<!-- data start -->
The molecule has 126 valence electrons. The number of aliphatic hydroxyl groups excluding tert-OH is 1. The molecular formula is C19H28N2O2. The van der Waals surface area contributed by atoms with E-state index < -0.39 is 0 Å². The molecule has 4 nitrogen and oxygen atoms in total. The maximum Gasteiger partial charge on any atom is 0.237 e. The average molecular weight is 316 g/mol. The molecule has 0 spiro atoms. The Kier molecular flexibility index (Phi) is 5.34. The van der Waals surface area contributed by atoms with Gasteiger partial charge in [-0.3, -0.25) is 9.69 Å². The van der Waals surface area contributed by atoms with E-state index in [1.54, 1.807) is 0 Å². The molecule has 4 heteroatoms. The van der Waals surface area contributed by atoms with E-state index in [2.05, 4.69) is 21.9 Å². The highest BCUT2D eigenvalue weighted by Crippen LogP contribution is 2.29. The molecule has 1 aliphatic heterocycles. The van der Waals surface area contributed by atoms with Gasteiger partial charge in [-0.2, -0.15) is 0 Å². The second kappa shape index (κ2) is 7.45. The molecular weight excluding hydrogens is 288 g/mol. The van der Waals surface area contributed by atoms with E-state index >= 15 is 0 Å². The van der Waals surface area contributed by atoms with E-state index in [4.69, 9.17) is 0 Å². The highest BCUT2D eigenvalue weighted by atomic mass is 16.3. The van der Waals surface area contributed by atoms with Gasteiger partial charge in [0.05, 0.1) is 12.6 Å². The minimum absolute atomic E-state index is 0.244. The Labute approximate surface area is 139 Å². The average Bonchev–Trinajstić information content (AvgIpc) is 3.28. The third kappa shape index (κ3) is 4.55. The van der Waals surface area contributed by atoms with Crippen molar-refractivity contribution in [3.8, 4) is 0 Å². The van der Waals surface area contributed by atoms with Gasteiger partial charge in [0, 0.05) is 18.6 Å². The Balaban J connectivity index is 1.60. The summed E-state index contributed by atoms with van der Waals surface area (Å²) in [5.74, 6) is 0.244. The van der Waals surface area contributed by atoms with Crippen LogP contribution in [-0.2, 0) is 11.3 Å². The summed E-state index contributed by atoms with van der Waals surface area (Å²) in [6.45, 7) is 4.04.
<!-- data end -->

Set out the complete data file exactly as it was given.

The molecule has 126 valence electrons. The number of aliphatic hydroxyl groups excluding tert-OH is 1. The molecular formula is C19H28N2O2. The van der Waals surface area contributed by atoms with E-state index < -0.39 is 0 Å². The molecule has 4 nitrogen and oxygen atoms in total. The maximum Gasteiger partial charge on any atom is 0.237 e. The average molecular weight is 316 g/mol. The molecule has 0 spiro atoms. The Kier molecular flexibility index (Phi) is 5.34. The van der Waals surface area contributed by atoms with Gasteiger partial charge in [-0.3, -0.25) is 9.69 Å². The van der Waals surface area contributed by atoms with E-state index in [1.54, 1.807) is 0 Å². The molecule has 4 heteroatoms. The van der Waals surface area contributed by atoms with E-state index in [2.05, 4.69) is 21.9 Å². The highest BCUT2D eigenvalue weighted by Crippen LogP contribution is 2.29. The molecule has 1 aliphatic heterocycles. The van der Waals surface area contributed by atoms with Gasteiger partial charge in [-0.2, -0.15) is 0 Å². The second kappa shape index (κ2) is 7.45. The molecular weight excluding hydrogens is 288 g/mol. The van der Waals surface area contributed by atoms with E-state index >= 15 is 0 Å². The van der Waals surface area contributed by atoms with E-state index in [4.69, 9.17) is 0 Å². The highest BCUT2D eigenvalue weighted by atomic mass is 16.3. The van der Waals surface area contributed by atoms with Gasteiger partial charge in [0.05, 0.1) is 12.6 Å². The minimum absolute atomic E-state index is 0.244. The Labute approximate surface area is 139 Å². The average Bonchev–Trinajstić information content (AvgIpc) is 3.28. The third kappa shape index (κ3) is 4.55. The van der Waals surface area contributed by atoms with Crippen molar-refractivity contribution in [3.8, 4) is 0 Å². The van der Waals surface area contributed by atoms with Gasteiger partial charge in [0, 0.05) is 18.6 Å². The Balaban J connectivity index is 1.60. The summed E-state index contributed by atoms with van der Waals surface area (Å²) in [5.74, 6) is 0.244. The van der Waals surface area contributed by atoms with Crippen LogP contribution in [-0.2, 0) is 11.3 Å². The summed E-state index contributed by atoms with van der Waals surface area (Å²) in [6.45, 7) is 4.04.